Michigan was one of the last states in the country to adopt a statewide safe passing law for bicyclists in 2018. Whereas Wisconsin was the first state in the country to adopt a safe passing law way back in 1973. It took several decades for other states to see the wisdom of the Wisconsin Legislature, but as more adults began riding bicycles, both for recreation and transportation, state politicians began to see the need for safe passing laws. These laws are intended to not only protect cyclists but also to help motorists understand how to safely pass a person on a bicycle. Unfortunately, through a turn of events, Michigan’s lackluster passing law now places and even greater need for city bike passing laws and township bike passing laws.
Michigan Cities Take Matters Into Their Own Hands
In 2014 and 2015, Michigan ranked among the highest states in deaths due to motor vehicle-versus-bicycle collisions. However, the Michigan Legislature seemed to have absolutely no desire to adopt a safe passing law. Local governments grew tired of waiting for state representatives to act in order to protect citizens and began taking matters into their own hands. In September 2015, Grand Rapids took the lead and passed an ordinance requiring motorists to give cyclists 5 feet when passing. Numerous cities followed Grand Rapids’ lead and also passed 5-foot city passing laws, including Ann Arbor, Kalamazoo, Norton Shores, Oshtemo Township, Dearborn, Kalamazoo Township, Muskegon, and Portage.
Then, on June 7, 2016, tragedy struck in Kalamazoo. A driver of a pickup truck who was under the influence of methamphetamine, muscle relaxers, and pain medication stuck and killed a group of cyclists, killing 5 and injuring 4. National attention was now on Michigan and this motivated the Michigan Legislature to finally act. The Senate passed a 5-foot passing law that was essentially the same law adopted by Grand Rapids. However, the Michigan House of Representatives failed to even vote on the bill and the 2015-2016 Legislative session came to an end without a safe passing law.
Michigan Bike Passing Law’s Sordid History
During the 2017-2018 legislative session, the 5-foot passing bill was reintroduced. However, it got hung up the House Transportation Committee where the law was watered down by reducing the safe passing distance from 5 feet to 3 feet. Even worse, the proposed law was amended to give motorists an option of passing at less than 3 feet “if it is impracticable to pass the bicycle at a distance of 3 feet to the left, at a safe distance to the left of that bicycle at a safe speed, and when safely clear of the overtaken bicycle shall take up a position as near the right-hand edge of the main traveled portion of the highway as is practicable.” Those of us who drive cars and ride bikes still question under what circumstance it would be impracticable to pass a bicycle at a distance of at least 3 feet. But members of the Michigan House Transportation Committee apparently believe this situation is something that exists!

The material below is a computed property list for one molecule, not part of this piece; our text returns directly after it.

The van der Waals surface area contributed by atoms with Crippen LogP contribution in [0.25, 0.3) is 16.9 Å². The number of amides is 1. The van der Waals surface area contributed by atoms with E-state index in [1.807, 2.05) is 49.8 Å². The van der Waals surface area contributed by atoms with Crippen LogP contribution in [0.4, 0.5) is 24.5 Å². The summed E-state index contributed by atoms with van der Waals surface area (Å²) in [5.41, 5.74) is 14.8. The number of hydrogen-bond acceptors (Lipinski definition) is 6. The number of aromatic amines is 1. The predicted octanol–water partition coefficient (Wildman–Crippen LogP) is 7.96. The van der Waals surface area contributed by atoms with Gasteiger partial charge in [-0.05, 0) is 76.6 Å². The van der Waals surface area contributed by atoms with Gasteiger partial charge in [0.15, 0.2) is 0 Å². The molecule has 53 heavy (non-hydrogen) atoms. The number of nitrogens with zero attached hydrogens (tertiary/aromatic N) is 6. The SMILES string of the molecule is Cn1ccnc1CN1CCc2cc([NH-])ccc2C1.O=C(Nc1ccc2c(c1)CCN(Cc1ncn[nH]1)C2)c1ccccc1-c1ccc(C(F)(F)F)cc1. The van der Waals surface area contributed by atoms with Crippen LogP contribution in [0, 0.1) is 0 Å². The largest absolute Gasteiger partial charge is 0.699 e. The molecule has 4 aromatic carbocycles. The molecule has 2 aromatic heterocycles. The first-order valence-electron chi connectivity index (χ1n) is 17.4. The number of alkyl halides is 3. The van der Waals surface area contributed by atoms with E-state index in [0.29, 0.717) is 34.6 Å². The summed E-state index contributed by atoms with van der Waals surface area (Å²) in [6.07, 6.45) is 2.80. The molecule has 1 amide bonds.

Given the option of Michigan having no bicycle passing law or the watered-down version created by the House Transportation Committee, the overwhelming majority of members of the full Michigan House of Representatives and Michigan Senate voted in favor of the revised version of the law. As a result, Michigan has a bicycle passing law, but it is likely the weakest safe passing law in the country. The law can’t honestly be called a “safe passing law” because it truly doesn’t make the safety of cyclists a priority. And, for this reason, the obligation to ensure that cyclists are safe falls back on local government entities – cities and townships. City bike passing laws and township bike passing laws are essential for keeping cyclists safe.
Municipalities Lead the Way Adopting City Safe Bike Passing Laws
In early 2020, the City of Roosevelt Park adopted a 5-foot passing ordinance. The city council’s unanimous approval of this ordinance was due to the hard work of the Muskegon County Bicycling Coalition. To our knowledge, this is the first safe passing statute adopted by a local government since Michigan passed its statewide passing law. The Muskegon County Bicycling Coalition is now working on advancing similar ordinances in Muskegon Heights and Whitehall. Local bike clubs have the ability to advance these local ordinances. Members of local bike clubs often have personal relationships with city council members and are the people who vote for (or against) council members. If enough cities and townships adopt a 5-foot passing law, a strong argument can be made to the Michigan Legislature to amend Michigan’s current bicycle passing law so that it increases the minimum distance required to pass a bicycle from 3 feet to 5 feet, and acknowledge that there is no circumstance in which it is impracticable for a motorist to pass a bicycle at a distance of at least 5 feet by deleting the ridiculous language which currently allows motorists to pass at a distance of less than 3 feet, when it is impracticable to do so!